In late January, he was dismissed from the Washington Huskies squad for a violation of team rules. Upshaw was a transfer from Fresno State, and ESPN's Jeff Goodman reports that he failed multiple drug tests at both programs.

    In addition, his game film at Washington indicates that he takes his foot off the gas sometimes. Occasionally he gets beat down the floor or outworked on the glass.

    He's been discussed as a potential first-round draft pick by some prognosticators, largely due to his shot-blocking prowess (he was averaging 4.5 blocks per game through 19 contests). If he lands in the first round, he's naturally a risk due to the investment.

    Keep an eye on whether he lands in the 20s or slides into the mid-second round.

1. Kristaps Porzingis, Latvia, PF (7'0", 1995)

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    Draft Range: Mid-lottery

    Biggest Question(s): Will he succeed in the paint? Can he rebound?

    One of the most enticing European big-man prospects in recent years is Latvian stretch 4 Kristaps Porzingis.

    Not only does he have a sweet-looking outside shot, but he also exhibits fluid athleticism and above-the-rim potential on both ends of the floor. Between Liga ACB and Eurocup play, Porzingis is shooting 37.9 percent from the international arc and 49.5 percent from the field.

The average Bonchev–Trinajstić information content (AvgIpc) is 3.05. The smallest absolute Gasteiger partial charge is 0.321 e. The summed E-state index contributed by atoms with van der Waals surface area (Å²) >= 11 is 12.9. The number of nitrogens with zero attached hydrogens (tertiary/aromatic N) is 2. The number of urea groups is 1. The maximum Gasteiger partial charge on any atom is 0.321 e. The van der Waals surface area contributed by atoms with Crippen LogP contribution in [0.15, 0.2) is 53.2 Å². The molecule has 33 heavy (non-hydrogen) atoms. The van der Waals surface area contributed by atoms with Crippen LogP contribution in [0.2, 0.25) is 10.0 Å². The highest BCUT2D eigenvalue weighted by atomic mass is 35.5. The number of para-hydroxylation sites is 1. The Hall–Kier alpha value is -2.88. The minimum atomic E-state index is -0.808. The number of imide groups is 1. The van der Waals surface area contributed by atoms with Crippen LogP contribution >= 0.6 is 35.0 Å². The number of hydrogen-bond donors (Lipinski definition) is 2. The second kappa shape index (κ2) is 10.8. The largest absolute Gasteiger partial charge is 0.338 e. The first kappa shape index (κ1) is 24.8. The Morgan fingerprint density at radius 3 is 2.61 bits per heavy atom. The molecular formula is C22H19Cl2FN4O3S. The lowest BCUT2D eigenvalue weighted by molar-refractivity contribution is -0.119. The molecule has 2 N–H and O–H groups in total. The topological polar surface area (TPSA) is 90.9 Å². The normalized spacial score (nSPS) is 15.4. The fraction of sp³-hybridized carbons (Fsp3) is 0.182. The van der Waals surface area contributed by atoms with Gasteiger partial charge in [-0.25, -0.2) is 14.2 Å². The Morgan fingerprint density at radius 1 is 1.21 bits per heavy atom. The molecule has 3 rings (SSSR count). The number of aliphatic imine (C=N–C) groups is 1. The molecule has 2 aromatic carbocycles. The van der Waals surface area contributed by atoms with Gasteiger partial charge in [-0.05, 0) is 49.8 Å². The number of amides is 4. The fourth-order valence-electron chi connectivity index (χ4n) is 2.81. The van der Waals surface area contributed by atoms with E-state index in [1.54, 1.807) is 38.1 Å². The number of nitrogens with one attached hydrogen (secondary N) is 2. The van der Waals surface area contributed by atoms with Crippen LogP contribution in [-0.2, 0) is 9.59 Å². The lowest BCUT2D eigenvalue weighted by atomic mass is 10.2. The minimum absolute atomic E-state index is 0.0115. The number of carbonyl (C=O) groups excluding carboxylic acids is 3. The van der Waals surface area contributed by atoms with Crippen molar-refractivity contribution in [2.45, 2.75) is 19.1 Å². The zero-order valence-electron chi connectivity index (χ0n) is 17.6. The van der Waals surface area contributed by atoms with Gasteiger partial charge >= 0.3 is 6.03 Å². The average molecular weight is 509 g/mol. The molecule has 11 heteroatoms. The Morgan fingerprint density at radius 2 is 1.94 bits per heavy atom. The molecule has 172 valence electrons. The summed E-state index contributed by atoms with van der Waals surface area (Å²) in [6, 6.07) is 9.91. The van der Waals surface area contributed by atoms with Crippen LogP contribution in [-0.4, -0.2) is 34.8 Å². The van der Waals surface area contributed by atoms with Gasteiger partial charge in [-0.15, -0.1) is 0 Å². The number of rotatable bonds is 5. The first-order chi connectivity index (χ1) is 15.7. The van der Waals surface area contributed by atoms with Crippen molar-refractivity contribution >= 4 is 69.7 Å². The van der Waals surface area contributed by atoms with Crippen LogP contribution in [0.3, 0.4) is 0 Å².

The downside, however, is that he has a chance to be the next European disappointment. He could be an Andrea Bargnani-type player: a tall shooter who struggles to rebound, score in the post and play defense.

    Porzingis is averaging just 4.5 rebounds and 0.6 assists per game this season, and most of his offense comes from putbacks, alley-oops or jumpers. In other words, he doesn't have great instincts or strength to play in the paint yet.

    "Overall, I love Porzingis' offensive versatility and ability to cover ground on (defense), but am scared by his feel, awareness and lack of toughness," said Mike Schmitz of Draft Express.

    Can he pack on some bulk, and more importantly, can he adopt a stronger playing style to complement his outside shooting? That will determine his NBA ceiling.

    Note: Unless otherwise indicated, all stats come from Sports-Reference.com/CBB and are current entering March 7.

    Follow Dan O'Brien on Twitter for more NBA draft coverage: @DanielO_BR.